Recently uncovered for week 10

I still have that bee in my bonnet from Monday about writers needing to be readers. So much so I pulled all of my Critical Theory books off the shelf and had a look through them. Writers need to have a basic understanding of what makes a novel worth reading.

I’m not saying that to be a writer an MFA is a requirement to be a writer. Lot’s of people are truly naturally talented and just intuitively write (they also probably spent a lot of time reading…).  Understanding what makes a novel worth reading it a worthy pursuit  That skill set takes that natural talent all really good writers must have and pushes them up to the next level.

I think of writing in the same terms I think of acting or playing the harp. Anyone with enough dedication and practice can learn how to do it. But it takes talent to be a Hemingway, a Streep, or a Ma. No one ran a marathon without learning how to walk.

This week I’m going to do two something different. I’m going to recommend some books and I’m going to put a new page on my blog where these recommendations will be permanently listed. These are all on my shelf of books I just don’t loan out:

Reading like a Writer by Francine Prose (how perfectly named!) does just what the title promises. The message that come through: Quality reading equals quality writing.

Literary Theory – A Guide for the Perplexed by Mary Klages. Straight forward and easy to digest, Klages (an English professor) gently coaxes the reader to approach the often terrifying topic of Literary Theory. This is a great little book.

Beginning Theory by Peter Barry. Comprehensive and thorough. This is an excellent book for developing a good base of understanding Literary Theory. Probably every English Lit student reads this at some point during their education. Now in it’s third edition, it’s a great reference to hold on to.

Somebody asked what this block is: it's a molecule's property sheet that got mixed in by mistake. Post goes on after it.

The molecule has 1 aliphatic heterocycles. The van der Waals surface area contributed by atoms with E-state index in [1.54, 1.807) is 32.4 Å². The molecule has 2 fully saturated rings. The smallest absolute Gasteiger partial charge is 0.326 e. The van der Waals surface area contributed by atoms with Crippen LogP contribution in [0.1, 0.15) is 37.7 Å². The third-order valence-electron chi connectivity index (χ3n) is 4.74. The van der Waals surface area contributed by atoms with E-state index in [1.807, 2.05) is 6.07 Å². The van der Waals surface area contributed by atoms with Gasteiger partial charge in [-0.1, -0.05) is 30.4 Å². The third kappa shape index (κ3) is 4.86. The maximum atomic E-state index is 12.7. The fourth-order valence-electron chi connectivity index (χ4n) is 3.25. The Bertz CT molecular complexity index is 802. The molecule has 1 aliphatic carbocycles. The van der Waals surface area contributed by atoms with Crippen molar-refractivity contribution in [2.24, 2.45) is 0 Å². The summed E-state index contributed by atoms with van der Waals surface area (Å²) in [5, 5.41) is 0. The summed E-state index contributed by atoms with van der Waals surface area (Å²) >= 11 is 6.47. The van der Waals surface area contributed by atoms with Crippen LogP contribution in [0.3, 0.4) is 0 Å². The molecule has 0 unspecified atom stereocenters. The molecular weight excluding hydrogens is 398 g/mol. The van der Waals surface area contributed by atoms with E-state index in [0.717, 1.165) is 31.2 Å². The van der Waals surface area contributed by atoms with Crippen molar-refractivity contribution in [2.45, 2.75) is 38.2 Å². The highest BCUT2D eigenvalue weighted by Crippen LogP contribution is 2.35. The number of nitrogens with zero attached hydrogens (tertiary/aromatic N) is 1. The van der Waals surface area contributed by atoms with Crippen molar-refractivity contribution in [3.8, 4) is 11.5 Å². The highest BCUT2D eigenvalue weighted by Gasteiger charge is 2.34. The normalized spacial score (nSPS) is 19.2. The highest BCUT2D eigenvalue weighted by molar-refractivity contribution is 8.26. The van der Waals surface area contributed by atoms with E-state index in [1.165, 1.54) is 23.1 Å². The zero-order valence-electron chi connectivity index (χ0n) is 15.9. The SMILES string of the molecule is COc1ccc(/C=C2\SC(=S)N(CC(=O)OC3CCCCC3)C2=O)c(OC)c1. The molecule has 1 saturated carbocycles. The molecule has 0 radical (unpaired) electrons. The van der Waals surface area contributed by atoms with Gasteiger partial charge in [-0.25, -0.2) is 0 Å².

Studying the Novel by Jeremy Hawthorn is another English Lit prof staple. Less about Literary Theory (although it does cover the topic) its a comprehensive book on the novel and how to study a book rather than just read one.

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3 thoughts on “Recently uncovered for week 10

  1. As a writer, you can't learn from what you read if you read like a non-writer–that is, to learn what happens next. The key is to locate books you love, especially books similar to the kind you see yourself writing. Then you do with them what Wordsworth condemns science for, when he says, “We murder to dissect.” That's what must be done: the book must be dissected by being read multiple times, in order to study how it works. You essentially destroy something you love, but learn a great deal in the process.

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